Sire Records alone signed three Charlotte bands during this time. This included Sugarsmack, led by former Fetchin’ Bones frontwoman Hope Nicholls, as well as Muscadine, which spawned future solo stars Jonathan Wilson and Benji Hughes. Jolene, which had emerged from Hardsoul Poets, also released one album on Sire, with their single “Pensacola” getting a good amount of national airplay. Also releasing major label albums during this time was Lustre, who formerly known as Shiner. Other groups such as Sound Of Mine, Spite, Come On Thunderchild, Sunny Ledford, Lou Ford, and Laburnum also received nationwide distribution through various record labels. The Charlotte music scene was especially strong during the mid-1990s, with bands such as Doubting Thomas, 2nd Skin (later known as Violet Strange), It Could Be Nothing, My So-Called Band, Peralta, X-Periment, Five Times Down, Poprocket, Major Nelson, Mercury Dime, David Childers, Gideon Smith, Draggin’ Flowers, Ublisch and others vying for listeners eager to hear the next new sound.
Despite the endless stream of bands in the Charlotte area during this time, it took longer for the city to provide the amount of venues necessary to support all of this music. Like many other music scenes, there was not always a lot of crossover with bands, and their various genres. Bands like ANTiSEEN and Spite might attract punk and metal fans to Tabloids, while rock and Americana fans might see their favorite bands at the Double Door Inn. If these bands played the same venues, such at Fat City or Tremont Music Hall, they rarely played together. For multi-genre acts such as X-Periment and Peralta, building up an audience took time. Much like the city itself, Charlotte’s music scene was just beginning to expand its views on where to go, and what was available to them. In time, the venues and audiences began to catch up to that need.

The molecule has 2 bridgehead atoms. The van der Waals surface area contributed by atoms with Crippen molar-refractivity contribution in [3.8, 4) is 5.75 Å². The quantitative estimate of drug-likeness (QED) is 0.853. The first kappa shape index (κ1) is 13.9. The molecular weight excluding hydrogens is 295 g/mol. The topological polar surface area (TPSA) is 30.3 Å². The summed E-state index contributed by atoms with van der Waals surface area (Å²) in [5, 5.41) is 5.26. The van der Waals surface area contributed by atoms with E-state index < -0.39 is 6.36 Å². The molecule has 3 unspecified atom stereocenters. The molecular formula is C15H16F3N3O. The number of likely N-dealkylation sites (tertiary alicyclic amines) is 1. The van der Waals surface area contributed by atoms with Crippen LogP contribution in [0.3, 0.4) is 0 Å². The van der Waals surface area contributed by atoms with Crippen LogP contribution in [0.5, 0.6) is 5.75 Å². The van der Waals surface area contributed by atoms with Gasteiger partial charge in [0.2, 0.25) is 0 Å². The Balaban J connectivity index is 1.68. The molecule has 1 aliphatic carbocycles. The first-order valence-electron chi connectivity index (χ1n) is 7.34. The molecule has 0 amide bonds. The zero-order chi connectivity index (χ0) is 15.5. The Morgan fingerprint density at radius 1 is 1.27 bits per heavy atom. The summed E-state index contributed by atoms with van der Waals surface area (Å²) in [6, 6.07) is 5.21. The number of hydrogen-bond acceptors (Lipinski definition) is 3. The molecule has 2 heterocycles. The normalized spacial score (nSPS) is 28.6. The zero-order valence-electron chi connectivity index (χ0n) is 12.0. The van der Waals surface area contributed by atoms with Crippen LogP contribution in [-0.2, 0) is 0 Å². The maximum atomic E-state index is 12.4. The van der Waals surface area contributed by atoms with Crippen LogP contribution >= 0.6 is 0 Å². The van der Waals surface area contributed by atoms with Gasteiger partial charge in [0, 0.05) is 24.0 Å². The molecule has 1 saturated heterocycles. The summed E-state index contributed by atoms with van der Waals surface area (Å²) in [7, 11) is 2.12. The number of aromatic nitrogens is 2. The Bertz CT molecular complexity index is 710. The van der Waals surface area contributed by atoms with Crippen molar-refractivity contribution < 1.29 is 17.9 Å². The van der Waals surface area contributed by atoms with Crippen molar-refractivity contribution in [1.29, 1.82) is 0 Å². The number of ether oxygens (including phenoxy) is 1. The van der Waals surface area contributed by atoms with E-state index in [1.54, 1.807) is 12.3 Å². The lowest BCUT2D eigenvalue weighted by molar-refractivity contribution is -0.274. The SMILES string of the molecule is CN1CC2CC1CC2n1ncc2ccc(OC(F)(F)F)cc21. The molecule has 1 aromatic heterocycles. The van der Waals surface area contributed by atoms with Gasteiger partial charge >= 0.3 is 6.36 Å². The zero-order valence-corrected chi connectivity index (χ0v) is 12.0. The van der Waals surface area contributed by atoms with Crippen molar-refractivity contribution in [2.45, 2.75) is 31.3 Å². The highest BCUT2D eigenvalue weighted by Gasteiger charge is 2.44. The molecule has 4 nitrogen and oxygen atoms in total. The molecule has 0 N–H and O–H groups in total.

Clubs like the Pterodactyl gave way to venues such as the Baha Club and more underground venues like the Septic Tank. Some venues, like Tabloids, Cafe Dada, the Capri Theater, Atlantic Beer & Ice and others, came and went in a matter of a couple of years. New and larger venues for Rock & Roll music began to emerge, such as Tremont Music Hall when it opened in 1995. The Neighborhood Theater opened in 1997, utilizing a former movie theater that had originally opened in 1945. In another part of town the Visulite Theater, which had originally opened in 1939, opened as a music venue in 1999.
Looking back, the music scene in Charlotte during the 1990s had a lot to offer, and the quality of that music still holds up with any music scene during that time. The 1990s brought a lot of change and eventual growth to Charlotte, and the music reflected those times. With bands such as Hardsoul Poets and Fetchin Bones holding sellout reunion shows in recent years, the proof is there that people were listening to what was being created, and still care about it, all these years on.